French, late 17th/early 18th century
On later sandstone pedestals
Spring and Summer 190cm high; Autumn 183cm high; Winter 178cm high;
the pedestals 106cm high, the tops 71cm by 55cm
|Estimate:||£120,000 - £180,000|
Provenance; La Granja Vella de Mati Codolar, Barcelona, Spain
In 1798 the original Granja Vella house was sold to the Milà de la Roca family, from Barcelona, who transformed the old country house into a stately neoclassical house at the beginning of the 19th century.
In 1828 it was owned by Isidre Inglada i Marquès, who further improved it. In 1852 it was inherited by Joaquim Martí i Codolar, who built the gardens and the large square pond. Martí died in 1865 and his wife and son Lluís Martí-Codolar built pavilions and gardens and created the first zoo in Barcelona, which was bought by the city council in 1892, and which formed the origins of the Barcelona zoo.
Amongst many notable visitors were King Ferdinand VII and King Alfonso XIII, whilst still a child. The friendship and relationship with the Salesians of Sarrià led to the Martí-Codolar family ceding the old Granja Vella to the Congregation of the Salesians in 1946, who inaugurated the seminary, and over the following decades enhanced the gardens with an oratory and residential pavilions. The residence is now a home for retired Selesian monks.
The representation of the four seasons in figural form has maintained a remarkable degree of continuity from late antiquity onwards. In Pompeian and Roman frescoes and mosaics, Spring is a young woman holding flowers, Summer has a sickle and ears or sheaves of corn, Autumn grapes and vine leaves and winter, thickly clad against the cold. With some minor variations, the same iconography has been used in this set of seasons. The Renaissance also revived the antique tradition of representing the seasons by pagan divinities; Flora or Venus for Spring; Ceres for Summer; Bacchus for Autumn and Boreus or Vulcan for Winter.
The inspiration for this set almost certainly comes from those created for the gardens of Versailles. Designed by Andre Le Notre for Louis XIV, the 20 year period from 1674 saw what art historians refer to as the Great Commission, marking the pinnacle of marble works at Versailles. No fewer than eight figures representing the four elements (Water, Earth, Air and Fire) and twenty-four statues grouped in fours portraying the Four Parts of the Day, the Seasons, the Elements, Human temperaments and Forms of Poetry were created.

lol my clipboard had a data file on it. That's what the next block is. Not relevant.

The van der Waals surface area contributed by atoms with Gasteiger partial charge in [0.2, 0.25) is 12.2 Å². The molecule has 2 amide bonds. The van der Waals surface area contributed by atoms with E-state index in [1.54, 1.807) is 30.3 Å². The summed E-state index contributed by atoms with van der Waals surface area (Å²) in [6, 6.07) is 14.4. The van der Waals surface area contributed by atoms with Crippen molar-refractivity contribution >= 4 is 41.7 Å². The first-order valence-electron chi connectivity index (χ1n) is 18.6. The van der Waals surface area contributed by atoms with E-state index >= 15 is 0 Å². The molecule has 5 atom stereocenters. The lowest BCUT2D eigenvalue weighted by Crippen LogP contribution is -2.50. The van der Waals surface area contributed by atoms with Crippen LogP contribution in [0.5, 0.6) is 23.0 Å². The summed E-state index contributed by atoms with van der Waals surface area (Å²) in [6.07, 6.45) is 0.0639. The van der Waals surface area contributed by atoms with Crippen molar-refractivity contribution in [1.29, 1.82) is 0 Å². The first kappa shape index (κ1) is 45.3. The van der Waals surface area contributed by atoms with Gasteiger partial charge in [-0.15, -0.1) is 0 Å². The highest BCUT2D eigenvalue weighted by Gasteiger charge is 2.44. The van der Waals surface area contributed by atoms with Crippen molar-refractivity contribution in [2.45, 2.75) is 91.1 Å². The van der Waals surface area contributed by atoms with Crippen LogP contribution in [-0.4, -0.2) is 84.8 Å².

The figures of Spring and Winter bear similarities to those produced by the sculptor Jean Thierry (1669-1739), who was court sculptor to both Louis XIV at Versailles and Philip V of Spain for the Royal Palace of La Granja de San Ildefonso in Spain. Engravings of both sculptures titled Flore and l’Hiver were produced by Simon Thomassin, (1655-1733) who was commissioned by Louis XIV to make engravings of all of the sculpture at Versailles published in 1694 as Recueil Des Figures, Groupes, Thermes, Fontaines, Vases Et Autres Ornemons dans le Chateau et Parc de Versailles.
Interestingly in the case of the Flora, as was often the case when a sculptor worked from an engraving of the original, the image was reversed.
A comparable set of marble seasons originally attributed to Antoine Coysevox (1640-1720), and then reattributed to Pierre Mazeline by Professor François Souchal, were included in a Christies Exceptional Sale, King St, London, 5th November lot 115.
This set of seasons are unusual in being slightly different in height, having different shaped bases and unfinished backs, suggesting that they were commissioned for a very specific location, possibly in niches where the backs wouldn’t be seen.
The patronage of Louis XIV at Versailles and elsewhere in the second half of the 17th century produced an apotheosis of sculpture not seen since the Italian Renaissance. Other French sculptors of this period producing similar comparable works include Pierre Hutinot (1616-1679), Thomas Regnaudin (1622-1706), and Francois Girardon (1628-1715).
It is with these celebrated works that this remarkable and hitherto unrecorded rare set of four marble seasons can be associated. Carved with a fluidity of movement and panache in marked contrast to the plethora of stilted and formulaic examples carved in the 19th century, their inclusion in this sale represents a rare opportunity to acquire one of the very few sets of life size marble seasons to have come on the market for a considerable time, which marks them out as a rare survival from the period.
Literature; François Souchal, French Sculptors, The reign of Louis XIV, Vol III page 314
Jacques Giroud, Versailles Gardens, Sculpture and Mythology, Philip Wilson publishers 1985